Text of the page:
Links and Books, October 2021

Posted on 31 Oct 2021 by Steve Markham


  • Humorous review of WWII shows on the History Channel
  • Shark Pool: Official Trailer. Content warning: lots of girls in bikinis. It’s from 2011, but came on my radar again recently in the context of COVID, which makes it both sad and funny.
  • A brief history of schooling in America. Excellent read. Made a connection between BSA and one-room-schoolhouses that I had never noticed before, even though I have noticed both in Scouting and in reading Little House with the kids how good it could be to have students teaching each other.
  • Orwell’s “Notes on Nationalism” from 1945. It’s long, but interesting and related to my on-going curiosity about whether things are worse than ever, or if actually I’m comparing to an unusual time in history (1950s-1980s USA) and things are usually pretty much as good/bad as they are now.
  • The 1517 Fund’s Invisible College. 1517 is a VC firm backing people without indulgences from the church of higher ed college degrees. The Invisible College is a $50k investment to do STEM research with the objective of being ready for startup funding (~$250k) after 4-6 months. I find this fascinating.
  • DIY double-slit experiment Worth watching to the end, where he sets up an interference pattern for a single photon that emphasizes QM over classical physics. I love that people are doing this themselves with COTS equipment. You don’t need a PhD or a million dollar lab to get deep into spooky QM effects.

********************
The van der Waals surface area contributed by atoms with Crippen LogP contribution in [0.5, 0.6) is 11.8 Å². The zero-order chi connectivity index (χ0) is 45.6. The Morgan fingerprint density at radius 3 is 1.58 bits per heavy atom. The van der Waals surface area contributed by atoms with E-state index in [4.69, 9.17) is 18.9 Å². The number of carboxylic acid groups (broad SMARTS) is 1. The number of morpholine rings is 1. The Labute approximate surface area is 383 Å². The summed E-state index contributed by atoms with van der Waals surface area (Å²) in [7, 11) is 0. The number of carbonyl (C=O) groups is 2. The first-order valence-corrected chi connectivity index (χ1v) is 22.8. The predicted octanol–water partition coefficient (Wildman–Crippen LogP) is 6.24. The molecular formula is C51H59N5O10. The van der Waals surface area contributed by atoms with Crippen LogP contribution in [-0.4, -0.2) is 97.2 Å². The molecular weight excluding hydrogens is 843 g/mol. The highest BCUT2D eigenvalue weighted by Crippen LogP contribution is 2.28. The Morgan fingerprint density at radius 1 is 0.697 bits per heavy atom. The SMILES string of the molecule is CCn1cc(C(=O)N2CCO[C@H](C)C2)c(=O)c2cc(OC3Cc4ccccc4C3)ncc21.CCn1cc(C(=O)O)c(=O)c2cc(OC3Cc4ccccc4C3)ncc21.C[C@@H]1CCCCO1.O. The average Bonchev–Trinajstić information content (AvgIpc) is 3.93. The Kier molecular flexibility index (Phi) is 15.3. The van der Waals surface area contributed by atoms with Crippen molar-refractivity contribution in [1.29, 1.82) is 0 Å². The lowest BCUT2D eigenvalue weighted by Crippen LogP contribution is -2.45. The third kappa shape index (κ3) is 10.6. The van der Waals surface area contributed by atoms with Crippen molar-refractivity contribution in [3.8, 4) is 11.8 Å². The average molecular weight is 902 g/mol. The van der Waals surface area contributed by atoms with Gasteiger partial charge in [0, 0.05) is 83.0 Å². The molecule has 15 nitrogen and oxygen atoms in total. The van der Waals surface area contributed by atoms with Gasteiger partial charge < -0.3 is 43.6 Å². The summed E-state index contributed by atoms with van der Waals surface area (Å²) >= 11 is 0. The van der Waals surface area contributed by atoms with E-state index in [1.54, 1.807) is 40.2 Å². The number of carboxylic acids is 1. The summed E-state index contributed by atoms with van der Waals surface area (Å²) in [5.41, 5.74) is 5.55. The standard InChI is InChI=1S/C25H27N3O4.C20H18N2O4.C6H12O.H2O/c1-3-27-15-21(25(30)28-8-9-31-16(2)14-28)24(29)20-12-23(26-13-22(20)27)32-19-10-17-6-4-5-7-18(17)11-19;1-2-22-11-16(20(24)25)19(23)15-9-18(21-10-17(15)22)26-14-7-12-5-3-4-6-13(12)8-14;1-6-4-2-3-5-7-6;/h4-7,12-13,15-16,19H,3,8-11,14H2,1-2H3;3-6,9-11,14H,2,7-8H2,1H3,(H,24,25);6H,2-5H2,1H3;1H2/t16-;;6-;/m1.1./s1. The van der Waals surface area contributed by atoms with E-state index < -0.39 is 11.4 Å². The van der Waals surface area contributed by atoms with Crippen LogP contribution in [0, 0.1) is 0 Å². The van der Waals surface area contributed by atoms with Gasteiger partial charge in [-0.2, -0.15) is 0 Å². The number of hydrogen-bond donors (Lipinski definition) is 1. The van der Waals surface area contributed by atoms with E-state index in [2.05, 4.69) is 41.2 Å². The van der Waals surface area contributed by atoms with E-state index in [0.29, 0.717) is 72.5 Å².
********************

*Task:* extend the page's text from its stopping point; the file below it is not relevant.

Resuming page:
• Ryan Peterson Saves the Supply Chain. The Zvi writes up this tale emphasizing a couple of things. 1) How to be more persuasive (concrete problem, concrete proposal for solution, no blaming, and in fact providing cover for those who let it get so bad). 2) That even with a persuasize piece, few people expected the problem to be solved. 3) The optimistic story that government responded and things got better. 4) The pessimistic story that the news didn’t report on the optimistic story (except one WaPo article).


  • The Well of Ascension by Brandon Sanderson. I finished it, having started it last month. It was great, and if there wasn’t a 6 week wait for Hero of Ages I’d have finished book three by now, too.
  • Stranger in a Strange Land by Heinlein. Another book I finally finished. It was a strange book, as expected, but I liked it a lot.
  • The Practical Stoic by Ward Farnsworth. This was great. I intend to buy it to have as a reference.
  • The Hero of Ages by Brandon Sanderson. It didn’t come in time for the road trip, but it did finally come. I’ve only just started it, but so far I’m liking it.
  • These Happy Golden Years by Laura Ingalls Wilder. Finished the series with the family again. It’s always fun. Then we started…
  • Harry Potter and the Sorceror’s Stone by JK Rowling. Even Camille enjoys the first part. I wonder what she’ll do once we get to Hogwarts. She identifies as anti-HP.


  • “It was a nice break from everything.” Livae Nanjikana. What does it say about the state of things right now when almost starving to death while lost at sea for a month is a nice break. (h/t Morning Brew)
  • “Busy hands are a great help to being cheerful.” Laura Ingalls Wilder, These Happy Golden Years